Mosaic of Saint Peter in the Cathedral of Monreal, Sicily, by John Singer Sargent, 1897.
Mosaic of the Theotokos in the Cathedral of Monreal, Sicily, by John Singer Sargent, 1897.
Mosaic of Christ Pantocrator in the Cathedral of Monreal, Sicily, by John Singer Sargent, 1897. This is one of Sargent’s most unusual paintings. Unlike his other paintings of mosaics, here he focuses on the face, making his painting itself almost an icon. The face is immensely beautiful and sensitive, probably even more so than the original mosaic (shown below). And the intense glow from the gold highlight on Christ’s robe conveys an extraordinary divine warmth glowing from within.
Mosaic of Christ Pantocrator in Monreal Cathedral, Sicily. The mosaic was made by Greek artisans working for the Norman king of Sicily in the 1180s.
Dome mosaics in the Palatine Chapel, Sicily, by John Singer Sargent, 1897. A spectacular rendition of the richness of gold mosaic rendered in watercolor.
The mosaic of the Theotokos in the Church of Sts. Maria and Donato, Murano. Watercolor by John Singer Sargent, 1898.
Mosaic in Sant’Apollinare Nuovo, Ravenna, by John Singer Sargent, 1898.
Church of St. Alexis in the Chudov Monastery, Moscow. Painted by Stepan Shukhvostov in 1866. This is a good example of an earlier style of painting, crisp and neoclassical. It does not capture atmospherics as well as Sargent, but it nicely emphasizes the intricacy and precision of the iconostasis woodwork.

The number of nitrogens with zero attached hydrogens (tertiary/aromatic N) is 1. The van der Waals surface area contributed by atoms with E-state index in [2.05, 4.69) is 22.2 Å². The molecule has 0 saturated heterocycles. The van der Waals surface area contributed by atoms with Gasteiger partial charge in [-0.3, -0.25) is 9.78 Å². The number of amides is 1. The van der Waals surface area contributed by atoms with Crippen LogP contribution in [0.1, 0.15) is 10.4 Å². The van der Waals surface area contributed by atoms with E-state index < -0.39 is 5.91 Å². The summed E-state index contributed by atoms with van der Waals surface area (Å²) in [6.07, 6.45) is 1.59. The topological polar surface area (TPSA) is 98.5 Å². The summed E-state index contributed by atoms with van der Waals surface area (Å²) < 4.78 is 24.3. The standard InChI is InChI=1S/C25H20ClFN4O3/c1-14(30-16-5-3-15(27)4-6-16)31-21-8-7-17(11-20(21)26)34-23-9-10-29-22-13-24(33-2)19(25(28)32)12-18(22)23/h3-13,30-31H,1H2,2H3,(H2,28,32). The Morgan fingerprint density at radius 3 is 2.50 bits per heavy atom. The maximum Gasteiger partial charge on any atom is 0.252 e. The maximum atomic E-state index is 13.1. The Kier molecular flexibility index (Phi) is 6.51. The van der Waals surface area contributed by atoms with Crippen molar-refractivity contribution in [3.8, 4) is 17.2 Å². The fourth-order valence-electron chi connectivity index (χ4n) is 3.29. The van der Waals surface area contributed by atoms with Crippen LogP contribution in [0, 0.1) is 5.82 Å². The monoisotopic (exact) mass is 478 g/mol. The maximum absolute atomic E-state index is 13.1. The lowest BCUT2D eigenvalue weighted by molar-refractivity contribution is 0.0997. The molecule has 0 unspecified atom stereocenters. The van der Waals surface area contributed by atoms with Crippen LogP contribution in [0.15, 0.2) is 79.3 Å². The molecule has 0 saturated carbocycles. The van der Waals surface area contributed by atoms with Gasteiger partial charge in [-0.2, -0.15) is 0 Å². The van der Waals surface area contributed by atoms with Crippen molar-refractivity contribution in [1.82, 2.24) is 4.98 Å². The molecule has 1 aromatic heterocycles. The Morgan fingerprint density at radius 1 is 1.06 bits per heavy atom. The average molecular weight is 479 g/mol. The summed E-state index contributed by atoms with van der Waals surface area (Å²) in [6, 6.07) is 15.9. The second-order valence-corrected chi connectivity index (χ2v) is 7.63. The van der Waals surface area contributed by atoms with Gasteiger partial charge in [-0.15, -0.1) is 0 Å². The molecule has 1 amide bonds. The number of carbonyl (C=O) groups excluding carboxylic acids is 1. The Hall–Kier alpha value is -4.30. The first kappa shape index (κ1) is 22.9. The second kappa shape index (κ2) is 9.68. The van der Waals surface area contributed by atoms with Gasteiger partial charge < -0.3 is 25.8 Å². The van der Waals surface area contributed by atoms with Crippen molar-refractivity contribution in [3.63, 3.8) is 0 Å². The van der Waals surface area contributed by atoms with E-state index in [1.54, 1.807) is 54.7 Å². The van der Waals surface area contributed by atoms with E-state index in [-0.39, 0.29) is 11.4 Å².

Interior of San Marco, Venice, by Walter Sickert, c.1900. The British impressionist, painting in dim light, has captured the very essence of visual mystery – a darkness and uncertainty alive with richness just barely perceptible.
Church in Plyos, by Isaak Levitan, 1888. The Russian impressionists focused on the beauty of churches as objects in the landscape. This village church seems to sprout out of the field like a mushroom, delicate and organic, a natural feature in the landscape of Holy Russia.
The tradition of Russian Impressionism continues to this day. This painting was done recently by A. Osipov, a student at the Repin Institute in Russia.
The 20th century brought fascination with abstraction and expression in painting. This 1915 painting of the Ivan the Great Bell Tower expresses the power of a great peal of bells. By Aristarkh Lentulov.
A fascinating painting of an iconographer at work, by Valdimir Makovsky, 1891.
A contemporary painting of iconographer’s studio on Mount Athos. By Aleksei Evstigeniev, 1997.